Concerning the relative performance of our CNN approach with respect to the recent literature that investigated the new onset of AF, Attia et al. considered a set of 649.931 12-lead ECGs of patients ≥ 18 years and applies CNN to identify the electrocardiographic signature of future AF developed within one month from ECG examination (8.4% of the cohort). They obtained a very accurate model (AUC 0.90 [0.90–0.91]), but the sample size and the time-frame prediction period are clearly very different from ours. Another relevant study was carried out by Ragunath et al. [12], in which authors analyzed 1.6 M 12-lead ECGs from patients aged 18 years or older in order to identify individuals at risk of developing AF within 1 year. Training a CNN using only ECG traces as input, they were able to predict the new onset of AF with an AUC of 0.83 (95% CI, 0.83—0.84). Although the sample size and observational period are different from ours also in this case, the performance is comparable with our findings (Table 2). No measures of calibration were reported in those works.

Our study has some limitations. First, we could not validate our findings in an external validation cohort that represents one of the most critical steps in the development of machine learning models in medicine, a context where internal validation is not considered sufficiently conservative [30]. Second, for AF subjects we only considered ECG exams no further than 5 years before the date of AF diagnosis. We set such constraints because based on clinical knowledge, AF individuals are unlikely to show predictive signs of the condition earlier than 5 years. The methodological choice is also in line with previous clinical scores and predictive models that are usually evaluated at a time horizon of 5 years of follow-up [3]. Third, in order to simplify the prediction task, we did not take into account the time-to-event in disease onset. A very recent research carried out by Khurshid et al. [31] has highlighted the potential of CNN for the prediction of the time-to-incident AF and obtained very accurate predictions (5-years AUC 0.823 [95% CI, (0.790—0.856]). One of the advantages of the time-to-event data is the possibility to evaluate the accuracy of the model for any time frame from the baseline.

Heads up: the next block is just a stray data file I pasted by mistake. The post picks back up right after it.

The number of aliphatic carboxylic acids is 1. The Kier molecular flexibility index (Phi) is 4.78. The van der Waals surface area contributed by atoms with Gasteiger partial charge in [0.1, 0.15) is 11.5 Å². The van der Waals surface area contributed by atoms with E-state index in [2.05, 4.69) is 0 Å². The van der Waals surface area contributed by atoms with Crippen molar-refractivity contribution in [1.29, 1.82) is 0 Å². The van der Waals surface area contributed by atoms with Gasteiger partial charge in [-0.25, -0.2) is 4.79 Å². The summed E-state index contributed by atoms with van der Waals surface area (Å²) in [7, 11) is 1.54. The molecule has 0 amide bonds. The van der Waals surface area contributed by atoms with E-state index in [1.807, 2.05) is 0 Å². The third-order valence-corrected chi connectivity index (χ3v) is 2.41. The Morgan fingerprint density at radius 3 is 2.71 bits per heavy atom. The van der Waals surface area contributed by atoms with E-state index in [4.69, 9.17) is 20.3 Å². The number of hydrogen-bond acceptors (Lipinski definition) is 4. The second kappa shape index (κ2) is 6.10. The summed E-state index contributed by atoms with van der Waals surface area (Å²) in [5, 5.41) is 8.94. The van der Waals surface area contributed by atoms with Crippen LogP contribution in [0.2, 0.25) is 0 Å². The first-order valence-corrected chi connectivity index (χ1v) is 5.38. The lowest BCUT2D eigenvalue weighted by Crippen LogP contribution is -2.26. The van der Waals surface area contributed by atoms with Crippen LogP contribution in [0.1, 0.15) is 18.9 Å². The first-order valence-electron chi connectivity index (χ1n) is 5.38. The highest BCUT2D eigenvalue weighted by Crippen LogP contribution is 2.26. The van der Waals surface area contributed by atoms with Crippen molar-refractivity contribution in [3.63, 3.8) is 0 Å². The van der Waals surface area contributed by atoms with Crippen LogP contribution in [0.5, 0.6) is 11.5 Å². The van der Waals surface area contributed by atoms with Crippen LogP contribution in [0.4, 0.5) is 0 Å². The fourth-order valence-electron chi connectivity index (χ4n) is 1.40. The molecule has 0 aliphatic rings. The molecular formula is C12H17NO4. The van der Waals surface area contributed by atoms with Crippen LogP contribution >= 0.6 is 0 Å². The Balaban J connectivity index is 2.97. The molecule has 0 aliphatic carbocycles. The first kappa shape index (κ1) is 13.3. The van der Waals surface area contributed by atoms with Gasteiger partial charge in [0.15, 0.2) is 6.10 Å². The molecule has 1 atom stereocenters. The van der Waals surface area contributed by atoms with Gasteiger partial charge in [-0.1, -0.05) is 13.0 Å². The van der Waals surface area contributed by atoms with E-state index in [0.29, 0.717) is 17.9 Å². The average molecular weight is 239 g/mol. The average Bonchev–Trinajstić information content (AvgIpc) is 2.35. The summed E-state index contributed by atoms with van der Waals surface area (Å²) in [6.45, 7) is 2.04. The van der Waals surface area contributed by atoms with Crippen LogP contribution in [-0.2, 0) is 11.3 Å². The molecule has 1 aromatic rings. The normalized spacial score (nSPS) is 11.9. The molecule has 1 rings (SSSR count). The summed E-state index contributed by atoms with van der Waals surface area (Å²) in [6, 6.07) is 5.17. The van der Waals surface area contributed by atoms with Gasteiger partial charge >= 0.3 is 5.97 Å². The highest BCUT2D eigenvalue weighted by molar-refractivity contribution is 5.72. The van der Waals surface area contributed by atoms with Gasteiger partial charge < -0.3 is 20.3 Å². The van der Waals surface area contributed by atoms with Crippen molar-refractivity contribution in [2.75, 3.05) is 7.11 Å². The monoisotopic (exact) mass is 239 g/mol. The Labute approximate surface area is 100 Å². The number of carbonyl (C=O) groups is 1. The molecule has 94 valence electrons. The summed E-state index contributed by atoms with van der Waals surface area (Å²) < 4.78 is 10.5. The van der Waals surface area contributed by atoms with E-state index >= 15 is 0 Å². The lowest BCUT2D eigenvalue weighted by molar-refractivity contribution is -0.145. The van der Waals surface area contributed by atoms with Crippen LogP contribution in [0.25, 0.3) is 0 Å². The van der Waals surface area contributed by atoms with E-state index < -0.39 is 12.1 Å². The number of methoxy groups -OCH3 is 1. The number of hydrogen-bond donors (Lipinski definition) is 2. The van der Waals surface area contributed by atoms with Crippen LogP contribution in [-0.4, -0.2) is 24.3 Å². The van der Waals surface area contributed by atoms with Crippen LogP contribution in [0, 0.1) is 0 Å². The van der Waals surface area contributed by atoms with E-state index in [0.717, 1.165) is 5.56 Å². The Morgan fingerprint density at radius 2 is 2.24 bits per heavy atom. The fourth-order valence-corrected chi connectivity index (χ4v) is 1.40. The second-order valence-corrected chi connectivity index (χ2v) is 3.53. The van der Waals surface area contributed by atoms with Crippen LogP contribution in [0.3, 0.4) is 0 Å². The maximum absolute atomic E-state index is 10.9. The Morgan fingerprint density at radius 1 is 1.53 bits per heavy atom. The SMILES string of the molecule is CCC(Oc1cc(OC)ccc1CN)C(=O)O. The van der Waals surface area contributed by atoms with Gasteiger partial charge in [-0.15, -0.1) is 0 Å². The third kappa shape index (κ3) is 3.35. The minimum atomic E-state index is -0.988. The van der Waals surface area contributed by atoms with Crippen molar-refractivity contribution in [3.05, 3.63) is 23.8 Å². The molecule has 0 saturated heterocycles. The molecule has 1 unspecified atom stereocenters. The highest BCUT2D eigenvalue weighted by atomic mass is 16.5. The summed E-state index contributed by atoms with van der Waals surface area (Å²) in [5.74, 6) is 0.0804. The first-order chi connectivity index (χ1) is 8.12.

Another possible limitation was the choice of the method to correct the class imbalance, as RUS is a very naïve approach. The main obstacle here was to deal with entire signals. For example, a commonly used method that has shown good results in various applications is the synthetic minority oversampling technique (SMOTE) [32]. SMOTE is an oversampling approach that creates new, synthetic samples interpolating the original minority class samples. This method and its variations were developed for tabular data, but an extension in the case of signals is not straightforward. Some methods to generate synthetic ECG signals were recently proposed [33,34,35,36], but it was out of the scope of this work. Finally, the fact that only standard ECG features were used for the XGB approach is a clear limitation, considering that several ECG-engineered features were shown to be highly predictive for AF detection [4] and AF risk prediction [37, 38]. We expect that including this kind of feature engineered from the ECG signal could improve XBG performances. However, we want to highlight that we limited on purpose to the features automatically extracted by electrocardiographs since we wanted to consider a setting as simple as possible, where only the ECG exam is required so that the prediction process can be easily automated without the need for feature engineering by experts.

Future developments of the present study will include the integration of standard tabular information (sex, age, clinical information) as predictors in addition to ECG traces. According to the findings of recent studies [37, 39], new tools are emerging to combine deep representations of data obtained from convolutional neural networks (in substitution to human feature engineering) with electronic health records tabular information. In our opinion, such methodologies intended to integrate heterogeneous data sources could have great potential, in particular if extended to time-to-event data analysis, since employing deep learning models represents the most promising and feasible approach to operate in ultrahigh dimensional settings, as the case of ECG waveforms. Another future development of this work is the application of explainability techniques to investigate the prediction mechanism of our models. Indeed, clinical interpretability is a fundamental step in order to build predictive tools for clinical usage, which is one of our main goals for the future.